Thursday, June 14, is a day that critics of the Department of Justice (DOJ) and the FBI have been waiting for. That's because Thursday marked the scheduled release of the DOJ's inspector general (IG) report, which is likely to dominate the political conversation for the weekend. Before the IG report takes over news headlines, though, it's worth circling back to a simple question: What is the IG report in the first place?
The IG report is the result of an investigation that has lasted nearly a year and a half, conducted by the Justice Department's inspector general, Michael Horowitz, who serves as an internal watchdog within the agency.
In January 2017, a week before President Donald Trump was inaugurated, the inspector general announced that he would "initiate a review of allegations regarding certain actions by the Department of Justice (Department) and the Federal Bureau of Investigation (FBI) in advance of the 2016 election."
In other words, Horowitz had an objective to revisit the FBI's practices in 2016, particularly as it relates to investigating Hillary Clinton's use of a private email server and investigating potential ties between the Trump campaign and Russian efforts to influence the election. The January 2017 announcement from Horowitz notes that the review was initiated in response to public scrutiny of the FBI and calls from congressional leaders that sits at the head of oversight committees.
Between the time that the review was announced — during the last days of President Barack Obama's administration — and present day, the harshest critics of the Justice Department have anticipated the release of the report, That's because the report is expected to reveal whether officials in charge of investigating Clinton and the Trump campaign acted inappropriately.
The most notable critic is none other than the president himself, who on June 5 tweeted, "What is taking so long with the Inspector General’s Report on Crooked Hillary and Slippery James Comey. Numerous delays. Hope Report is not being changed and made weaker! There are so many horrible things to tell, the public has the right to know. Transparency!"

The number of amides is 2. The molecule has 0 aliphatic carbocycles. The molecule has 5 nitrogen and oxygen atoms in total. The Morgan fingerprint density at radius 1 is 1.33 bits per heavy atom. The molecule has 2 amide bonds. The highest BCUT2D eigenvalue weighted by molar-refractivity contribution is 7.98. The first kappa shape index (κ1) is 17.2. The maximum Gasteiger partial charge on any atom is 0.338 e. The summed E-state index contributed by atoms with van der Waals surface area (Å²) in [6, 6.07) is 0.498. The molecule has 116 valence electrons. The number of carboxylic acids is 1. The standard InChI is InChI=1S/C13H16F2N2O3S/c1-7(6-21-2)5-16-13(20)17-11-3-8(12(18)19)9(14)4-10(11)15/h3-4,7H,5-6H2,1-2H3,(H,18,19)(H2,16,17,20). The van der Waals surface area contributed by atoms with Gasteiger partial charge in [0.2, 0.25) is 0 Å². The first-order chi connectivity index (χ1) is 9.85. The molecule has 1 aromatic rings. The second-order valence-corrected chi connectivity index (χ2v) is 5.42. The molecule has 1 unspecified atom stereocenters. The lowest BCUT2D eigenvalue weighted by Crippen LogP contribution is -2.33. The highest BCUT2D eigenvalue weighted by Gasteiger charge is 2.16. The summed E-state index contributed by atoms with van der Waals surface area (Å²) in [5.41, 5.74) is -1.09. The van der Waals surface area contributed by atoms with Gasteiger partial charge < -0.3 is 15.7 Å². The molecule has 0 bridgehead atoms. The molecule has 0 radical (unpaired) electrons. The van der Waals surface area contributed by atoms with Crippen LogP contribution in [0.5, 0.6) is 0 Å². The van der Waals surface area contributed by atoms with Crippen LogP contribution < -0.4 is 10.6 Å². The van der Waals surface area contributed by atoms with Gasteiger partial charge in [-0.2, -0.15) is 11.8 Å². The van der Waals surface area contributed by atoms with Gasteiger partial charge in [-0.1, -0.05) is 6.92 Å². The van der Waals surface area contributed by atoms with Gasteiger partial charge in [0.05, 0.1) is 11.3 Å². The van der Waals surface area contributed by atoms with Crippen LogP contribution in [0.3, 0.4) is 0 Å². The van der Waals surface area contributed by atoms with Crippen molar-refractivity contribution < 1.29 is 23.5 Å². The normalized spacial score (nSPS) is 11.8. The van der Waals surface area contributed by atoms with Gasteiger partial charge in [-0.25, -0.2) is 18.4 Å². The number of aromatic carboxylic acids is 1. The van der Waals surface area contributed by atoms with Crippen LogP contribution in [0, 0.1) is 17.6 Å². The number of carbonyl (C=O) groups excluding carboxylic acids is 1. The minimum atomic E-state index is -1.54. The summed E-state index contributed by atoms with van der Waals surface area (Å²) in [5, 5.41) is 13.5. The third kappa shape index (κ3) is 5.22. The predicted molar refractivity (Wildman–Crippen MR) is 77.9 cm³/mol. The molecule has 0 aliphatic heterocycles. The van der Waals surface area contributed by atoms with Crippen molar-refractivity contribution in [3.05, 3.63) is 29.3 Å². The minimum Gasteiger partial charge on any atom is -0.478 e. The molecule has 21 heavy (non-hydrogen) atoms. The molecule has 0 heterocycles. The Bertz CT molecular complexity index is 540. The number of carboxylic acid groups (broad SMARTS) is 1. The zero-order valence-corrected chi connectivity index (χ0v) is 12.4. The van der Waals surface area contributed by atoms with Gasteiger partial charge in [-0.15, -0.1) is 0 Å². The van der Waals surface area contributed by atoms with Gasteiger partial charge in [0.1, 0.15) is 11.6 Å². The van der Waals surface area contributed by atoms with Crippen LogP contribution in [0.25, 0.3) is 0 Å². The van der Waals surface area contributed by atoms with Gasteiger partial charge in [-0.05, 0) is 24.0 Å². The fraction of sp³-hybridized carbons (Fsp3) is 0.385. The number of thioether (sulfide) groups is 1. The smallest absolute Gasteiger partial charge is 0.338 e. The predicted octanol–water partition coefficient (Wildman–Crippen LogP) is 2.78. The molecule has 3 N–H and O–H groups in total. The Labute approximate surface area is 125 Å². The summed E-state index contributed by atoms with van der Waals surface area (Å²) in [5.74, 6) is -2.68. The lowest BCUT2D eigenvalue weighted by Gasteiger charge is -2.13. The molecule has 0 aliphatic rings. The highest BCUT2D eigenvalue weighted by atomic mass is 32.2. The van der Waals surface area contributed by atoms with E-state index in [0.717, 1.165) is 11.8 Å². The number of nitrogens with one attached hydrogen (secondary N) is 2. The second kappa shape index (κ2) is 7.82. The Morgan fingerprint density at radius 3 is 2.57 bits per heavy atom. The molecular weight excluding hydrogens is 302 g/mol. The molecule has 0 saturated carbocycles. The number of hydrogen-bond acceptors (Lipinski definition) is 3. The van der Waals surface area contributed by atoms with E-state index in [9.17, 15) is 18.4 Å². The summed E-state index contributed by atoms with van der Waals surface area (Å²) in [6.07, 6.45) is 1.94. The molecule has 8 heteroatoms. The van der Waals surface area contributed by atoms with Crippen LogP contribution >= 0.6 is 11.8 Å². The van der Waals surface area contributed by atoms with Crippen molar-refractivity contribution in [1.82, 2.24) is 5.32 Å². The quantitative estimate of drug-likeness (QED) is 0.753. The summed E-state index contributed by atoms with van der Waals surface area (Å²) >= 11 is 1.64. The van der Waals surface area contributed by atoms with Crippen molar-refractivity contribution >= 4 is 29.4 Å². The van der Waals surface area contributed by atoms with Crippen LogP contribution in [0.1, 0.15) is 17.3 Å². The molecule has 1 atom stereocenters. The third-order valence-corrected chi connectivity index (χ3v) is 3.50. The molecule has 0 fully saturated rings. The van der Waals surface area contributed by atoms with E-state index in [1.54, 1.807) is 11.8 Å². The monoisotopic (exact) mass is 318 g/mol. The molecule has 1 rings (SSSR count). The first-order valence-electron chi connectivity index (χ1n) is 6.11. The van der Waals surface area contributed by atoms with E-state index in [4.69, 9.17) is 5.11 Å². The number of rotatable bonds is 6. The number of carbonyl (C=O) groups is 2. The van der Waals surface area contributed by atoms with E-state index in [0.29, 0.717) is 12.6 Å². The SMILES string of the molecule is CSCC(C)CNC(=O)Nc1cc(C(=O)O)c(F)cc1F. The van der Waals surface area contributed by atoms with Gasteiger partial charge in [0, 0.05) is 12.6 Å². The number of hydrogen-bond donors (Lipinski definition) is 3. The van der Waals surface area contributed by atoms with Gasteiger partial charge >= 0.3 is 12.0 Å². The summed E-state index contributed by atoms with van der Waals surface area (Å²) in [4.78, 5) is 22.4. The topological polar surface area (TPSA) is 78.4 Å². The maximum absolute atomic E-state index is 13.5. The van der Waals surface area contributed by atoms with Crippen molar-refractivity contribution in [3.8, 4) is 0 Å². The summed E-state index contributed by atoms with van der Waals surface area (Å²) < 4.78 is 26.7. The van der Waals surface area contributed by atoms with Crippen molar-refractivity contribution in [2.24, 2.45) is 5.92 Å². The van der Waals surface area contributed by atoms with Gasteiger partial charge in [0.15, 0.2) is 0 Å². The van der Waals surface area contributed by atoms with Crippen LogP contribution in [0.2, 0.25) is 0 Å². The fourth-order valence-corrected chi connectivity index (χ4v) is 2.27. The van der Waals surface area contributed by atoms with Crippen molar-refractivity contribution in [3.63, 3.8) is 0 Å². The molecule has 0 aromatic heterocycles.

On Thursday afternoon, the wait was over. The inspector general released his 568-page report, and it contained plenty of critiques of the FBI under Comey.
At one point, the report criticizes Comey for two announcements — one on June 5, 2016 and the other on October 28 the same year. The first date was when he announced why the FBI wouldn't prosecute Clinton, and the second date was when he announced that the FBI was reviewing additional emails days before the election. The report reads,
We concluded that, in considering his choices, Comey failed to give adequate consideration to long-established Department and FBI norms, policies, and expectations that he applied in other cases. Although we acknowledge that Comey faced a difficult situation with unattractive choices, in proceeding as he did on October 28, Comey made a serious error of judgment. Much like with his July 5 announcement, Comey engaged in ad hoc decisionmaking based on his personal views even if it meant rejecting longstanding Department policy or practice.
At another point, the report details text messages between two agents whose names had become synonymous with critiques of the FBI, Peter Strzok and Lisa Page. Horowitz wrote,
Nonetheless, the implication in certain Russia-related text messages that Strzok might be willing to take official action to impact presidential candidate Trump’s electoral prospects — for example, the August 8, 2016 text exchange in which Page asked Strzok “[Trump’s] not ever going to become president, right? Right?!” and Strzok replied “No. No he won’t. We’ll stop it” — caused us to question the earlier Midyear investigative decisions in which he was involved, and whether he took specific actions in the Midyear investigation based on his political views.
Then there's another significant part. On the 263rd page of the report, Horowitz concludes that the result of the Clinton investigation was ultimately unaffected by biases among investigators.
"We found no evidence that the conclusions by Department prosecutors were affected by bias or other improper considerations; rather, we concluded that they were based on the prosecutors’ assessment of the facts, the law, and past Department practice," the report read.
Overall, the report contains many more highlights, and much more criticisms of Comey, and promises to lead to one thing: debates over which of those highlights is most damning and most consequential.